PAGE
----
Yes, I’m wringing my hands. Yes, it’s premature; Verizon has kept mum about its plans for Yahoo! and there’s currently no indication that they’ll change anything.
But I think I’m entitled to a little handwringing, because a project to restore missing photos to the nearly 1,500 posts here — oy, I don’t know how I would ever make time for that. I’d consider just leaving them be except that many of my old posts rank high on searches, and I want them to continue to be everything they have been.
Cross your fingers for me that Flickr has a long life ahead of it.
When I started this blog, I found a great use for my languishing Flickr account: hosting most of the photos I share here. Flickr has been a great tool for sharing my photography everywhere on the Internet.
The other day, I uploaded my 10,000th photo to Flickr. That’s a lot of photos! It’s so many that finding one particular photo on my computer is nigh onto impossible. From the beginning, I should have used the photo organizer that came with my copy of Photoshop Elements. But I’ve let too much water pass under the bridge: years and years of photos remain unindexed in folders on my hard drive. It would be a big, unpleasant job to organize them now.
It turns out that the easiest way for me to find one of my photographs is to search for it on Flickr. I’ve left enough bread crumbs in the titles, descriptions, and tags that with a few words in Flickr’s search box I can find anything I’ve uploaded.
It also turns out that I was inadvertently leading the way. Flickr recently made some changes to the site that makes it easier than ever to store all of your photos and find any of them in an instant. I think these smart improvements reposition Flickr well in the new world of photo storage and sharing, and give it a solid chance at remaining relevant and vital.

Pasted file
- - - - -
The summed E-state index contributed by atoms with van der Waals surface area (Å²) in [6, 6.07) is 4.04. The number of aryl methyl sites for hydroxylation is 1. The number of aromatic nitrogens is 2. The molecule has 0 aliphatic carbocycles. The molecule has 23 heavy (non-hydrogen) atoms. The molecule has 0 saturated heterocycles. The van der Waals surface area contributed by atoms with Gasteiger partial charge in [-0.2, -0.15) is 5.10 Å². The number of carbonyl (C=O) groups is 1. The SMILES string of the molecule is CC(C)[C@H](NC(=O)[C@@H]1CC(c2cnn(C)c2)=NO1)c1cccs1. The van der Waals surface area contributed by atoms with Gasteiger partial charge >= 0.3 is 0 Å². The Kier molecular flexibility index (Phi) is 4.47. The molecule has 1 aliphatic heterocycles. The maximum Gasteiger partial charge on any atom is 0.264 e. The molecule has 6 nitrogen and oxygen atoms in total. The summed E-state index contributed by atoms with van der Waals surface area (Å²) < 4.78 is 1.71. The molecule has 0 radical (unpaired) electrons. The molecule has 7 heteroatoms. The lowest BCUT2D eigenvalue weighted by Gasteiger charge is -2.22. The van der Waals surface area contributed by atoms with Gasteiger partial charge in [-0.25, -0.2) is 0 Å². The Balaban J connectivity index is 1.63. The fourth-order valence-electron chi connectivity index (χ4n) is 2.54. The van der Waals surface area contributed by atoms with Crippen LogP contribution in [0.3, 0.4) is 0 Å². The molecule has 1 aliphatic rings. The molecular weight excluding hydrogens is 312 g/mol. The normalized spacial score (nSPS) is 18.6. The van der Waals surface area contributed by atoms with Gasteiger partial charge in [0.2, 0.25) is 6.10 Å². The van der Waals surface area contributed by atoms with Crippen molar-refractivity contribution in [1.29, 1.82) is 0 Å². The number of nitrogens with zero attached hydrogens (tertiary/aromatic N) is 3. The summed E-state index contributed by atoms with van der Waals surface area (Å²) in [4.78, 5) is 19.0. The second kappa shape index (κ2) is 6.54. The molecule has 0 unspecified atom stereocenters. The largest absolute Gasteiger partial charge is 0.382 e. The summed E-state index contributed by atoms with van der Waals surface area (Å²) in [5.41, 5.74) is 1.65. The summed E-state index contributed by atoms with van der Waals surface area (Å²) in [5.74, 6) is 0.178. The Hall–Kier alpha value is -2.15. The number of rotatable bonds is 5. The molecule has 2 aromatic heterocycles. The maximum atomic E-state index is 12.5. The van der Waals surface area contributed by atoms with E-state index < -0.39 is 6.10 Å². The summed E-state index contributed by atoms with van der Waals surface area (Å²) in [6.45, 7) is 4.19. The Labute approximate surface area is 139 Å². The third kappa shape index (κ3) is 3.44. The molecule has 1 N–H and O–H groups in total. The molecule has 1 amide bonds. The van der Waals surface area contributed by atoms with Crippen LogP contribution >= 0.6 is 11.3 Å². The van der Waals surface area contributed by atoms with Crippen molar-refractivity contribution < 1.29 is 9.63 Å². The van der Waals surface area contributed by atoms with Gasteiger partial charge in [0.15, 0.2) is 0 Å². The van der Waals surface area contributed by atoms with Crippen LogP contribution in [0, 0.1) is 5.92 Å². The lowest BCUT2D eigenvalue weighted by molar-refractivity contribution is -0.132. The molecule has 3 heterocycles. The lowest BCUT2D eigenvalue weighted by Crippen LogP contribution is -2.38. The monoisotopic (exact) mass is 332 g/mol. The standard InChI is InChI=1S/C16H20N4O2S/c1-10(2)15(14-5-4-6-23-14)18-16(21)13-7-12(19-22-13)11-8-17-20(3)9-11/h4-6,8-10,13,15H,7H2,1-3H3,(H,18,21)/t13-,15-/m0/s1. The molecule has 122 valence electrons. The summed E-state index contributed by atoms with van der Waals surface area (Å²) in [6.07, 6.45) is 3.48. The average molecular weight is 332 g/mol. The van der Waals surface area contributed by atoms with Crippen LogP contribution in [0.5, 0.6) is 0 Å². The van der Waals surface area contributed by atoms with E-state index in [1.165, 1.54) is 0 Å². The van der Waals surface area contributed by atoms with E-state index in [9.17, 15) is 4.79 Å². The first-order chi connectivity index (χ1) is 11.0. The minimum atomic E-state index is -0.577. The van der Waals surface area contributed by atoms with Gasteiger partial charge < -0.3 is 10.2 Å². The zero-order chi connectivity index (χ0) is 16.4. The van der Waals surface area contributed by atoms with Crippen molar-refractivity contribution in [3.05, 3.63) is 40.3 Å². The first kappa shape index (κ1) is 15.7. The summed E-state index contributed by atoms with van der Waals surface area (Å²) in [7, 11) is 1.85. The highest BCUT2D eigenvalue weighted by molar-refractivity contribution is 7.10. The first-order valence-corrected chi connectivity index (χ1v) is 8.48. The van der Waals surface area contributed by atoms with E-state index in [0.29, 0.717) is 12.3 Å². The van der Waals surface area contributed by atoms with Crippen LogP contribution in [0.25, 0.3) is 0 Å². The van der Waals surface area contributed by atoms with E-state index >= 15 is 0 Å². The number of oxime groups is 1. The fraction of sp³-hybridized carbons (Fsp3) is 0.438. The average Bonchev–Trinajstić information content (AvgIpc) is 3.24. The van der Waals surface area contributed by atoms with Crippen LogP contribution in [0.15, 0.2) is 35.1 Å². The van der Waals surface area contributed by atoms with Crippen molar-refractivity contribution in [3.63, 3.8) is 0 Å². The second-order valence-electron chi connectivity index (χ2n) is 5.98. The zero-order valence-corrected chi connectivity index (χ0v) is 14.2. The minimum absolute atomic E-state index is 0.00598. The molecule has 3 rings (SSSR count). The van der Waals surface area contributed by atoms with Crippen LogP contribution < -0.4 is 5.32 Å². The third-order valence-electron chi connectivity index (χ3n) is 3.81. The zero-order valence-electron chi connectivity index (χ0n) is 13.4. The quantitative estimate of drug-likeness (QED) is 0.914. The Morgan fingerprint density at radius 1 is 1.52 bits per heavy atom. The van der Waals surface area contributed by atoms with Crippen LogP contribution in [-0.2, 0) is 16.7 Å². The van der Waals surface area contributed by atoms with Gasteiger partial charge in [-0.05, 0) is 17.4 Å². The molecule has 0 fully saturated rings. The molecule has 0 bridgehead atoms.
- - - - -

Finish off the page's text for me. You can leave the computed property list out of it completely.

And it’s not a moment too soon. Flickr had been geared toward people interested in photography who wanted to share and talk about their work. Many users appeared to carefully curate their photostreams, sharing only their best photos. It remained wonderful for this purpose. But in the meantime not only have digital cameras almost entirely supplanted film cameras, but camera phones have also largely supplanted dedicated digital cameras. People were taking pictures on their phones just so they could share them on Facebook and Instagram — and Flickr was getting none of that action. It was falling behind.
Flickr finally awoke from its slumber in 2013 with a new, more modern user interface, plus one terabyte of free storage — upwards of a half million photos — for anyone, for free. Flickr’s mission had shifted: please do dump all of your photos here. And then last month Flickr rolled out yet another new user interface, and has added several powerful new features meant to make the site the only photo storage and sharing site you’ll ever need: